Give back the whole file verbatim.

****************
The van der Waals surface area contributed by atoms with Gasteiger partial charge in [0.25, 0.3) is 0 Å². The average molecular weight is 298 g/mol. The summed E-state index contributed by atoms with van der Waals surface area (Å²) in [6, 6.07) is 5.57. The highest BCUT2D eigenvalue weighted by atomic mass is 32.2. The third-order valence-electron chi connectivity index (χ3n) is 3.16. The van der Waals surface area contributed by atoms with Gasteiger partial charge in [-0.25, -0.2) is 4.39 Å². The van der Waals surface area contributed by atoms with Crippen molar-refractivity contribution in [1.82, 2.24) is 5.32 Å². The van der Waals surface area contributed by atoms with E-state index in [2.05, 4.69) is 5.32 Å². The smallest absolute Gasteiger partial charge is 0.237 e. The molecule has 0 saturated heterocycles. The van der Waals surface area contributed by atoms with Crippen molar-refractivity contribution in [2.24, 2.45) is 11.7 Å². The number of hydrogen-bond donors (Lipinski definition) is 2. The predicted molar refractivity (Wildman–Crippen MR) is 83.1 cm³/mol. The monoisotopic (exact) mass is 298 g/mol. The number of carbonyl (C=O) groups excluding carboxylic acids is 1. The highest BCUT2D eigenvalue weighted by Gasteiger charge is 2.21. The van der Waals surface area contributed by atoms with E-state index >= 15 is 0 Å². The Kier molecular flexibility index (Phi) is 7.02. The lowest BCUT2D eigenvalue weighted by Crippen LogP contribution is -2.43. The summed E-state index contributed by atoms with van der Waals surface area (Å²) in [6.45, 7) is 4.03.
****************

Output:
The van der Waals surface area contributed by atoms with Gasteiger partial charge in [0.25, 0.3) is 0 Å². The average molecular weight is 298 g/mol. The summed E-state index contributed by atoms with van der Waals surface area (Å²) in [6, 6.07) is 5.57. The highest BCUT2D eigenvalue weighted by atomic mass is 32.2. The third-order valence-electron chi connectivity index (χ3n) is 3.16. The van der Waals surface area contributed by atoms with Gasteiger partial charge in [-0.25, -0.2) is 4.39 Å². The van der Waals surface area contributed by atoms with Crippen molar-refractivity contribution in [1.82, 2.24) is 5.32 Å². The van der Waals surface area contributed by atoms with E-state index in [2.05, 4.69) is 5.32 Å². The smallest absolute Gasteiger partial charge is 0.237 e. The molecule has 0 saturated heterocycles. The van der Waals surface area contributed by atoms with Crippen molar-refractivity contribution in [2.24, 2.45) is 11.7 Å². The number of hydrogen-bond donors (Lipinski definition) is 2. The predicted molar refractivity (Wildman–Crippen MR) is 83.1 cm³/mol. The monoisotopic (exact) mass is 298 g/mol. The number of carbonyl (C=O) groups excluding carboxylic acids is 1. The highest BCUT2D eigenvalue weighted by Gasteiger charge is 2.21. The van der Waals surface area contributed by atoms with E-state index >= 15 is 0 Å². The Kier molecular flexibility index (Phi) is 7.02. The lowest BCUT2D eigenvalue weighted by Crippen LogP contribution is -2.43. The summed E-state index contributed by atoms with van der Waals surface area (Å²) in [6.45, 7) is 4.03.